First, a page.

Prehistoric demography and the spread of the Neolithic: mathematical models based on radiocarbon dates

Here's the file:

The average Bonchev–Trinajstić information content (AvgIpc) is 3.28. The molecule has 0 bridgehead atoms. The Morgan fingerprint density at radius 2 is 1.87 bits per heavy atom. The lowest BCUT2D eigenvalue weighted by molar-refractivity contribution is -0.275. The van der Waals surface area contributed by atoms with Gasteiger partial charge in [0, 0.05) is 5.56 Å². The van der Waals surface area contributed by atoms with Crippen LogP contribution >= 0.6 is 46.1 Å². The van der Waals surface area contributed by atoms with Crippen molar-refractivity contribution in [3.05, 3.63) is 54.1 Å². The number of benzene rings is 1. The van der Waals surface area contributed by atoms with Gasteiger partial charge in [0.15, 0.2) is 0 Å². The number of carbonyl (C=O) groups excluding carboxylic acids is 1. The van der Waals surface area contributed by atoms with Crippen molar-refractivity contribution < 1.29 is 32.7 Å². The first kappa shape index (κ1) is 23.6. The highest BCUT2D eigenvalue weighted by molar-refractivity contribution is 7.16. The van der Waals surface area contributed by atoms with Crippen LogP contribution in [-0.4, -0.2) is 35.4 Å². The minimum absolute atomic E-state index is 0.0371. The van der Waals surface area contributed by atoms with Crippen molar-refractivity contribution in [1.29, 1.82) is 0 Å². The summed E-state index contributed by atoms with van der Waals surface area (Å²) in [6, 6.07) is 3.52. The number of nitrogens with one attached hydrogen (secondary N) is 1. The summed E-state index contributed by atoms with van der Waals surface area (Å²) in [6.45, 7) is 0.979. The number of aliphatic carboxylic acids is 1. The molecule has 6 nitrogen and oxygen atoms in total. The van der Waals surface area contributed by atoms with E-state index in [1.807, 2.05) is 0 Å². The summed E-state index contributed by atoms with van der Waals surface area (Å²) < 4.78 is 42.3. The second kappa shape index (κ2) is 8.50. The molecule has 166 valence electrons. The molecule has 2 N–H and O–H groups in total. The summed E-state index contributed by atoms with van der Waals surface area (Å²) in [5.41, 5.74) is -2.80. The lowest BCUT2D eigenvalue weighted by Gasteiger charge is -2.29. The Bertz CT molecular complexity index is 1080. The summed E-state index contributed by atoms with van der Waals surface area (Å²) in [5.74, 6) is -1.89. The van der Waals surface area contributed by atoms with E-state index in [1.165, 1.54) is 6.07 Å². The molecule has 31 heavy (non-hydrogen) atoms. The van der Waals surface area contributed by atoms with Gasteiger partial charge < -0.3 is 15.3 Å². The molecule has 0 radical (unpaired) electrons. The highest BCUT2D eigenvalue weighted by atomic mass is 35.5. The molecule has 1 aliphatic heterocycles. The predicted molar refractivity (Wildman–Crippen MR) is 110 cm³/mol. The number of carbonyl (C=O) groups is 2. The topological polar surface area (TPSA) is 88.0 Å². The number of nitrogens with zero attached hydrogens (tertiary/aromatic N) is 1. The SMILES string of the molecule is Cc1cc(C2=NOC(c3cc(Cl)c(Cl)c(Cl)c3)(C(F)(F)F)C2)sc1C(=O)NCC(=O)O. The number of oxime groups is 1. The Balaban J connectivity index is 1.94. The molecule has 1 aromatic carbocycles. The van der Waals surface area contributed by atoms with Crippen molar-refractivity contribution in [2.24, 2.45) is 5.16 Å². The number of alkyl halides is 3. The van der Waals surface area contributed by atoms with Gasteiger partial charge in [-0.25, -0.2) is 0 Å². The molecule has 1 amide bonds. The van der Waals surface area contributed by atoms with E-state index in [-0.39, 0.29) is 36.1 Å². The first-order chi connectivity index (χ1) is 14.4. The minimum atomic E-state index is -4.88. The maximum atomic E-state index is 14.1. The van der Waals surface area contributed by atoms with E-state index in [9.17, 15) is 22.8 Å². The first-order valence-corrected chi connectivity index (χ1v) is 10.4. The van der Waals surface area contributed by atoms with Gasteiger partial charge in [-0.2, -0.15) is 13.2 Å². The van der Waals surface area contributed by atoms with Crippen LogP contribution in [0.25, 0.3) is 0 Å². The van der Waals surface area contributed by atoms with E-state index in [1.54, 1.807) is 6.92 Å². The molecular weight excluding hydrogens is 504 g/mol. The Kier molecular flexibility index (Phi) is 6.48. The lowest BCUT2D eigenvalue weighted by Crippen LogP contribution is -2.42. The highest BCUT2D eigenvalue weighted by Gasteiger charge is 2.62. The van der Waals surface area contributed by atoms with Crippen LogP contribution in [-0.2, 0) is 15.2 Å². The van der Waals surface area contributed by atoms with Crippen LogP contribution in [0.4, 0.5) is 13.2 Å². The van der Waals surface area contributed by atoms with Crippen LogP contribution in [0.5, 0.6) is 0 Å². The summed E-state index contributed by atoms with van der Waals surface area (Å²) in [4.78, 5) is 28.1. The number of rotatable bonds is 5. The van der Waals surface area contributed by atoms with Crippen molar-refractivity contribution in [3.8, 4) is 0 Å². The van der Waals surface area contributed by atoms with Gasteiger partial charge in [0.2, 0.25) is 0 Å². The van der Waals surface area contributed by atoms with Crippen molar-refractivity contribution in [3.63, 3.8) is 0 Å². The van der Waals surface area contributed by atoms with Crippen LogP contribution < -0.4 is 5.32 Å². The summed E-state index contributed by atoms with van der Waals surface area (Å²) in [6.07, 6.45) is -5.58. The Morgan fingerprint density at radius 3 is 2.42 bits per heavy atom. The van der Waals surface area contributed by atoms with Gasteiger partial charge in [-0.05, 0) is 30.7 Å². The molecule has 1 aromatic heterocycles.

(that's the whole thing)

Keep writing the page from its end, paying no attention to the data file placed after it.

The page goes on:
The transition from hunting and gathering to farming, associated with the transition to the Neolithic (from about 7000 to 4000 BC in Europe) was a pivotal development in history. This transition, often called the “Neolithic revolution”, introduced deep changes in the economic and social development of humans. With the arrival of the Neolithic, hunting and food gathering gave way to agriculture and stock breeding in many parts of Europe; pottery-making spread into even broader areas. The gradual spread of the farming technologies from the Near East to Europe is well documented by numerous radiocarbon dates. We present a mathematical model, based on a compilation of radiocarbon dates, of the spread of the Neolithic. Our population dynamics model suggests the presence of two waves of advance, one from the Near East (carrying farming technologies), and another through Eastern Europe (introducing pottery making). Thus, we provide a quantitative framework in which a unified interpretation of the Western and Eastern Neolithic can be developed.


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